15. 15. Giving back to communities of residence and of origin • Cathy Pharoah and Tom McKenzie • 10 May 2013o Interviewers: Tamara Tatem-Hale and Nikki Leeo 32 remitters in London, aged between 24 and 71o 17 female, 15 maleo China, Somalia, Bangladesh*, Bolivia, Pakistan, Polando 12 with children in country of origin; 12 with children in the UK (some overlap)o range of educational qualifications and occupationso migration to the UK: some ‘forced’, others ‘voluntary’o remitting between £10 and £1,000 per month*3 Bangladeshi interviewees were born in the UKInterviews with remitters in London
  16. 16. Giving back to communities of residence and of origin • Cathy Pharoah and Tom McKenzie • 10 May 2013Giving back: motivation and approach
  17. 17. Giving back to communities of residence and of origin • Cathy Pharoah and Tom McKenzie • 10 May 2013Giving back: motivation and approach
  18. 18. Giving back to communities of residence and of origin • Cathy Pharoah and Tom McKenzie • 10 May 2013Giving back: motivation and approach
  19. 19. Giving back to communities of residence and of origin • Cathy Pharoah and Tom McKenzie • 10 May 2013Giving back: motivation and approach
  20. 20. Giving back to communities of residence and of origin • Cathy Pharoah and Tom McKenzie • 10 May 2013Giving back: motivation and approach
  21. 21. Giving back to communities of residence and of origin • Cathy Pharoah and Tom McKenzie • 10 May 2013Giving back: motivation and approach
  22. 22. Giving back to communities of residence and of origin • Cathy Pharoah and Tom McKenzie • 10 May 2013Giving back: motivation and approach
  23. 23. Giving back to communities of residence and of origin • Cathy Pharoah and Tom McKenzie • 10 May 2013Giving back: motivation and approach
  24. 24. Giving back to communities of residence and of origin • Cathy Pharoah and Tom McKenzie • 10 May 2013Giving back: motivation and approach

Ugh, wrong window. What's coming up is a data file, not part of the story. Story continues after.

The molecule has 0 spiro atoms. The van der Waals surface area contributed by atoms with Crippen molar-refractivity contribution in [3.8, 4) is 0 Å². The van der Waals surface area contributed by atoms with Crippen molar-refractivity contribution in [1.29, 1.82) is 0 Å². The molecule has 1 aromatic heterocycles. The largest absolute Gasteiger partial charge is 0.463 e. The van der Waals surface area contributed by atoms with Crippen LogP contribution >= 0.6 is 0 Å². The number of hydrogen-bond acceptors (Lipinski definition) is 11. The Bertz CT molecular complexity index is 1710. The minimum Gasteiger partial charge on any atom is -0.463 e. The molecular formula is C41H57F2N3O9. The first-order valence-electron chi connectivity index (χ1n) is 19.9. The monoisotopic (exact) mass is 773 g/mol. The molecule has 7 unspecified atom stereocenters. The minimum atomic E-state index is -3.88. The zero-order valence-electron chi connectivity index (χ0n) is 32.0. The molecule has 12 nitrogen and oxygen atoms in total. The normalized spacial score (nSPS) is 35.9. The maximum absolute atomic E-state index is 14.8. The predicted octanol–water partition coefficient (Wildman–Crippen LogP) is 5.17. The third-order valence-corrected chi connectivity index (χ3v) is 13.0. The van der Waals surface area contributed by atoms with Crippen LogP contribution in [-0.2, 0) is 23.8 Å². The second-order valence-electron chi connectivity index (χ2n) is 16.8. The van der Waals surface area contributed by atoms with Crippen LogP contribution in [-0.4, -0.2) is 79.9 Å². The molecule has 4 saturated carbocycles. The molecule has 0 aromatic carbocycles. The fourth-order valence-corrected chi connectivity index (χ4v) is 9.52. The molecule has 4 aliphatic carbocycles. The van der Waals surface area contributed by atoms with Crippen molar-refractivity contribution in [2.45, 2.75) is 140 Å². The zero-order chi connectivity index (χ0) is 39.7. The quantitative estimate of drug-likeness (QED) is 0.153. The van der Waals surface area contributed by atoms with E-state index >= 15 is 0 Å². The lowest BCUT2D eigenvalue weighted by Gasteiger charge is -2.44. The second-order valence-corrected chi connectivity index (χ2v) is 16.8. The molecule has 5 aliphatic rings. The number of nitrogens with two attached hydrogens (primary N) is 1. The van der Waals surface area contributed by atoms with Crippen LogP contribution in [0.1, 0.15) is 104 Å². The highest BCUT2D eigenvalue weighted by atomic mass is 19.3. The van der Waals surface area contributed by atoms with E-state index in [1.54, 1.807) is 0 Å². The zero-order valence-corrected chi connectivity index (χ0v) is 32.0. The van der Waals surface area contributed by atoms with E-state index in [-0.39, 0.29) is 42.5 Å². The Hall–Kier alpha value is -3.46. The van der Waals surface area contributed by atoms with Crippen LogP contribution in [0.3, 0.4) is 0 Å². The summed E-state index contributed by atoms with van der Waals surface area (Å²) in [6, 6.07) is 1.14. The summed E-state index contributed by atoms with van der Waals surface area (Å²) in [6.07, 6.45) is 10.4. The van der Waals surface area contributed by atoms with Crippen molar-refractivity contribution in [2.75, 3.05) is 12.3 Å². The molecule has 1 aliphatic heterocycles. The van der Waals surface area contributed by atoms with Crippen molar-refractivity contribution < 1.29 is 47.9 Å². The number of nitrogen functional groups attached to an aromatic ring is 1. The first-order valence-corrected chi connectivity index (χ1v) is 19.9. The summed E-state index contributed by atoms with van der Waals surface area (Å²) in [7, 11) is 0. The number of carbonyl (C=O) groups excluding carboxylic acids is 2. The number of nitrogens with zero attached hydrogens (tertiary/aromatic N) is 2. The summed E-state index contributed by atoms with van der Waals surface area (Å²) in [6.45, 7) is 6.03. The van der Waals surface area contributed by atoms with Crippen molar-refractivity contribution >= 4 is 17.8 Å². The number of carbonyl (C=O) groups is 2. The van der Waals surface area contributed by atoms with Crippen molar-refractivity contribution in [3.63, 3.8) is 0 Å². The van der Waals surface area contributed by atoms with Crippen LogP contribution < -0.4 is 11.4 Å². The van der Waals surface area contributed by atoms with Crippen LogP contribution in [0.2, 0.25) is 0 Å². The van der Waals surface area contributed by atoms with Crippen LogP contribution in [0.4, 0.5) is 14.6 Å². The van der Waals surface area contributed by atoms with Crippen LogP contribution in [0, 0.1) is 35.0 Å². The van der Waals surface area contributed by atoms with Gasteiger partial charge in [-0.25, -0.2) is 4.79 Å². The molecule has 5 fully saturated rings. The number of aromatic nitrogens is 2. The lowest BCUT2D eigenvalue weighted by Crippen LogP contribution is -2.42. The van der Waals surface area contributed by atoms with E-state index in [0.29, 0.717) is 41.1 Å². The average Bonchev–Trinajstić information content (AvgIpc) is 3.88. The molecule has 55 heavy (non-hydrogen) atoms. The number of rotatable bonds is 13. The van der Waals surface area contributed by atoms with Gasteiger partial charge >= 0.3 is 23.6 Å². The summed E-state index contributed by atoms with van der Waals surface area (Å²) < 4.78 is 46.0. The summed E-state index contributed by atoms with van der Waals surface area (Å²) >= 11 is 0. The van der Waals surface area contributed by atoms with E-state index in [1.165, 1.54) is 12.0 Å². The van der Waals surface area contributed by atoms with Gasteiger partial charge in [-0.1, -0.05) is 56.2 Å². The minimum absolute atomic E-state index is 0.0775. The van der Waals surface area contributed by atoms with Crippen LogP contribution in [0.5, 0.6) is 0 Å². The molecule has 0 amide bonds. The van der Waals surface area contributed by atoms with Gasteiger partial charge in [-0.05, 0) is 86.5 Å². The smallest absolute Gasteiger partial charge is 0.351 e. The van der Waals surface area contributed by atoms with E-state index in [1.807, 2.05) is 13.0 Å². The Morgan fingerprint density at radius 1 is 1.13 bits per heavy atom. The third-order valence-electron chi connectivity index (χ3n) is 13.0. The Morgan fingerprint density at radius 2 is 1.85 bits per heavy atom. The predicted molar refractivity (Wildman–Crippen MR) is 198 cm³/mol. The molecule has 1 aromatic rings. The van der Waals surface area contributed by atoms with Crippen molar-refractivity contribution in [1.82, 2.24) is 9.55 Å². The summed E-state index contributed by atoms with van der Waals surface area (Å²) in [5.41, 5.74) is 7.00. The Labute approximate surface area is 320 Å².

25. 25. Giving back to communities of residence and of origin • Cathy Pharoah and Tom McKenzie • 10 May 2013Giving back: motivation and approach
  26. 26. Giving back to communities of residence and of origin • Cathy Pharoah and Tom McKenzie • 10 May 2013Parallels and differences?o Immediacy in perception of needo Religiono Status (‘conspicuous’ remitting and donating)o Responding to the asko Level of obligationo Decisions to remit and to donate can both be individual or collectiveo Division of responsibilities in the remittance distribution processo Remitted money goes directly to remote recipients
  27. 27. Giving back to communities of residence and of origin • Cathy Pharoah and Tom McKenzie • 10 May 2013Implications of the findingsMain areas:o valuing the generosity of the UK’s migrants and minoritieso understanding the place of remitting in diaspora philanthropy and sharing modelsof givingo access to charitable tax benefitso support for migrants who remito re-evaluating our approach to concepts and measurement of giving
  28. 28. Giving back to communities of residence and of origin • Cathy Pharoah and Tom McKenzie • 10 May 2013Valuing migrant and minority givingPrecedents for wider understandings and meanings of giving existo Giving historically measured in UK only by money to formal registered charitieso Volunteering similar, but informal help incorporated (Citizenship Survey)o No real parallel to this in the study of giving of moneyo Yet there are multiple traditions of making charitable gifts in the UK:o giving to people asking for money on the street (ambiguous attitudes);o gifts in kind (not individual)o donations to charity shops, food, clothes appeals (donate a coat/ suit);o direct web appeals, disintermediation: Karen, bullied bus monitor ($700k)